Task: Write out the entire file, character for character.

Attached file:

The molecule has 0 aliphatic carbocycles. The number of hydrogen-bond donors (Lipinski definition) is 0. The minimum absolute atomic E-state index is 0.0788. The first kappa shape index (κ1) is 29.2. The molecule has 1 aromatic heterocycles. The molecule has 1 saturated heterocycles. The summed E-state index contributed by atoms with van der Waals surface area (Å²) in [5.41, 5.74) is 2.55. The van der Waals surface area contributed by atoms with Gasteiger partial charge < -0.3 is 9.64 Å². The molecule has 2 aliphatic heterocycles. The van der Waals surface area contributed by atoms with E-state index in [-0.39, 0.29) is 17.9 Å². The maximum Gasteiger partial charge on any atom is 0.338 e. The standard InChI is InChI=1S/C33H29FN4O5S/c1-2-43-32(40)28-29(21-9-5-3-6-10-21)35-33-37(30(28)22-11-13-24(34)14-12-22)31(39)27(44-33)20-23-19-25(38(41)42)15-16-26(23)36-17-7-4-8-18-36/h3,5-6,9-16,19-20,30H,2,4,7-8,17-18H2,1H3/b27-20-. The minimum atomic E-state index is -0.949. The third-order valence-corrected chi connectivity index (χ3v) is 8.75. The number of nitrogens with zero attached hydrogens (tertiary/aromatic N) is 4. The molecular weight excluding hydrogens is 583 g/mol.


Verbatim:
The molecule has 0 aliphatic carbocycles. The number of hydrogen-bond donors (Lipinski definition) is 0. The minimum absolute atomic E-state index is 0.0788. The first kappa shape index (κ1) is 29.2. The molecule has 1 aromatic heterocycles. The molecule has 1 saturated heterocycles. The summed E-state index contributed by atoms with van der Waals surface area (Å²) in [5.41, 5.74) is 2.55. The van der Waals surface area contributed by atoms with Gasteiger partial charge < -0.3 is 9.64 Å². The molecule has 2 aliphatic heterocycles. The van der Waals surface area contributed by atoms with E-state index in [-0.39, 0.29) is 17.9 Å². The maximum Gasteiger partial charge on any atom is 0.338 e. The standard InChI is InChI=1S/C33H29FN4O5S/c1-2-43-32(40)28-29(21-9-5-3-6-10-21)35-33-37(30(28)22-11-13-24(34)14-12-22)31(39)27(44-33)20-23-19-25(38(41)42)15-16-26(23)36-17-7-4-8-18-36/h3,5-6,9-16,19-20,30H,2,4,7-8,17-18H2,1H3/b27-20-. The minimum atomic E-state index is -0.949. The third-order valence-corrected chi connectivity index (χ3v) is 8.75. The number of nitrogens with zero attached hydrogens (tertiary/aromatic N) is 4. The molecular weight excluding hydrogens is 583 g/mol.